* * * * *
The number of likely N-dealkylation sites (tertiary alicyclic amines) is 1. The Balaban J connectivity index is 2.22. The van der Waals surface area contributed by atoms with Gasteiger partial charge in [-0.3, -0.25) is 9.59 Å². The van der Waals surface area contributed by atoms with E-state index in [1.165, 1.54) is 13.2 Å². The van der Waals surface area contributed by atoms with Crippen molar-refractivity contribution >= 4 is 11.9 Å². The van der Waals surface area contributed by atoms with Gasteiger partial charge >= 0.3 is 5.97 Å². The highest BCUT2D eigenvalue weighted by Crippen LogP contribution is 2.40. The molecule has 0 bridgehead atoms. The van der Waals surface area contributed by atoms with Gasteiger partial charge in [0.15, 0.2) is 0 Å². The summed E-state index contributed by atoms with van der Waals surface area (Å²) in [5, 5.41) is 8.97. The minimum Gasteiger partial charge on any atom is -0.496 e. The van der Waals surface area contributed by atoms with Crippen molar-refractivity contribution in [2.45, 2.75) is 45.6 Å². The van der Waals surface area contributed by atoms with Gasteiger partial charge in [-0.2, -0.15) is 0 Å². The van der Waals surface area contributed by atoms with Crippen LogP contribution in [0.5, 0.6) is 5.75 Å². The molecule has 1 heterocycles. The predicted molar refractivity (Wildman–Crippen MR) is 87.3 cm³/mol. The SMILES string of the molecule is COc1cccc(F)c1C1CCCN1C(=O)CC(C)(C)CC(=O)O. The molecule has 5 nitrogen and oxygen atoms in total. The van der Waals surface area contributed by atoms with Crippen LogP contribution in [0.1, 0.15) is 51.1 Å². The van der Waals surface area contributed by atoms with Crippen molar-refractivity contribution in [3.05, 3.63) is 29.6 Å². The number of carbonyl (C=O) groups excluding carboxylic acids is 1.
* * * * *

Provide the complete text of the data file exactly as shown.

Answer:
The number of likely N-dealkylation sites (tertiary alicyclic amines) is 1. The Balaban J connectivity index is 2.22. The van der Waals surface area contributed by atoms with Gasteiger partial charge in [-0.3, -0.25) is 9.59 Å². The van der Waals surface area contributed by atoms with E-state index in [1.165, 1.54) is 13.2 Å². The van der Waals surface area contributed by atoms with Crippen molar-refractivity contribution >= 4 is 11.9 Å². The van der Waals surface area contributed by atoms with Gasteiger partial charge >= 0.3 is 5.97 Å². The highest BCUT2D eigenvalue weighted by Crippen LogP contribution is 2.40. The molecule has 0 bridgehead atoms. The van der Waals surface area contributed by atoms with Gasteiger partial charge in [0.15, 0.2) is 0 Å². The summed E-state index contributed by atoms with van der Waals surface area (Å²) in [5, 5.41) is 8.97. The minimum Gasteiger partial charge on any atom is -0.496 e. The van der Waals surface area contributed by atoms with Crippen molar-refractivity contribution in [2.45, 2.75) is 45.6 Å². The van der Waals surface area contributed by atoms with Gasteiger partial charge in [-0.2, -0.15) is 0 Å². The van der Waals surface area contributed by atoms with Crippen LogP contribution in [0.5, 0.6) is 5.75 Å². The molecule has 1 heterocycles. The predicted molar refractivity (Wildman–Crippen MR) is 87.3 cm³/mol. The SMILES string of the molecule is COc1cccc(F)c1C1CCCN1C(=O)CC(C)(C)CC(=O)O. The molecule has 5 nitrogen and oxygen atoms in total. The van der Waals surface area contributed by atoms with Crippen LogP contribution in [0.1, 0.15) is 51.1 Å². The van der Waals surface area contributed by atoms with Crippen molar-refractivity contribution in [3.05, 3.63) is 29.6 Å². The number of carbonyl (C=O) groups excluding carboxylic acids is 1.